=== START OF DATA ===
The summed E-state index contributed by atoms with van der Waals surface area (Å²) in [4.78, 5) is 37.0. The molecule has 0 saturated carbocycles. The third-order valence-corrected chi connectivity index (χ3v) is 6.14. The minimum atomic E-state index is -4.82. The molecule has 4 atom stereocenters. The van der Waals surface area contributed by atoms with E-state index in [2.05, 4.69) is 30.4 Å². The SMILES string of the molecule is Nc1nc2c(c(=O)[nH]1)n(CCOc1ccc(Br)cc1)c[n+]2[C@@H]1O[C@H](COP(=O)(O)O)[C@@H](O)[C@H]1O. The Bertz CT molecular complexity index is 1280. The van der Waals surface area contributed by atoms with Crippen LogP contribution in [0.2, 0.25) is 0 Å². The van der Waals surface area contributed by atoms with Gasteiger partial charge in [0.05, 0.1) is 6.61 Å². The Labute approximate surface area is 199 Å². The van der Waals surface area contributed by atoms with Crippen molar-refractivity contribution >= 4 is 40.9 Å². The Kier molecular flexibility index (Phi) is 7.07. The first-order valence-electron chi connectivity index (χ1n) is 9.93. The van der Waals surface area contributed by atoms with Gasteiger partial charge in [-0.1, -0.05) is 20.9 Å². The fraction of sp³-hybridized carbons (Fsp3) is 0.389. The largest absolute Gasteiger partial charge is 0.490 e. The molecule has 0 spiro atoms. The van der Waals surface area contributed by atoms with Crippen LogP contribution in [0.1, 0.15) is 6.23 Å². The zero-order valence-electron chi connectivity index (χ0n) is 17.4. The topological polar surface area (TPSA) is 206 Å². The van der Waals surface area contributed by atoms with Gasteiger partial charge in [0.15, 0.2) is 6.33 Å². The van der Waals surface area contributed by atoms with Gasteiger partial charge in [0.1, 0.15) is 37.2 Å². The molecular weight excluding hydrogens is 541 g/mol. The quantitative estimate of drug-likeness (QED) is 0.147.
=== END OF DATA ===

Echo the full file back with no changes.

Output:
The summed E-state index contributed by atoms with van der Waals surface area (Å²) in [4.78, 5) is 37.0. The molecule has 0 saturated carbocycles. The third-order valence-corrected chi connectivity index (χ3v) is 6.14. The minimum atomic E-state index is -4.82. The molecule has 4 atom stereocenters. The van der Waals surface area contributed by atoms with E-state index in [2.05, 4.69) is 30.4 Å². The SMILES string of the molecule is Nc1nc2c(c(=O)[nH]1)n(CCOc1ccc(Br)cc1)c[n+]2[C@@H]1O[C@H](COP(=O)(O)O)[C@@H](O)[C@H]1O. The Bertz CT molecular complexity index is 1280. The van der Waals surface area contributed by atoms with Crippen LogP contribution in [0.2, 0.25) is 0 Å². The van der Waals surface area contributed by atoms with Gasteiger partial charge in [0.05, 0.1) is 6.61 Å². The Labute approximate surface area is 199 Å². The van der Waals surface area contributed by atoms with Crippen molar-refractivity contribution >= 4 is 40.9 Å². The Kier molecular flexibility index (Phi) is 7.07. The first-order valence-electron chi connectivity index (χ1n) is 9.93. The van der Waals surface area contributed by atoms with Gasteiger partial charge in [-0.1, -0.05) is 20.9 Å². The fraction of sp³-hybridized carbons (Fsp3) is 0.389. The largest absolute Gasteiger partial charge is 0.490 e. The molecule has 0 spiro atoms. The van der Waals surface area contributed by atoms with Crippen LogP contribution in [0.1, 0.15) is 6.23 Å². The zero-order valence-electron chi connectivity index (χ0n) is 17.4. The topological polar surface area (TPSA) is 206 Å². The van der Waals surface area contributed by atoms with Gasteiger partial charge in [0.15, 0.2) is 6.33 Å². The van der Waals surface area contributed by atoms with Gasteiger partial charge in [0.1, 0.15) is 37.2 Å². The molecular weight excluding hydrogens is 541 g/mol. The quantitative estimate of drug-likeness (QED) is 0.147.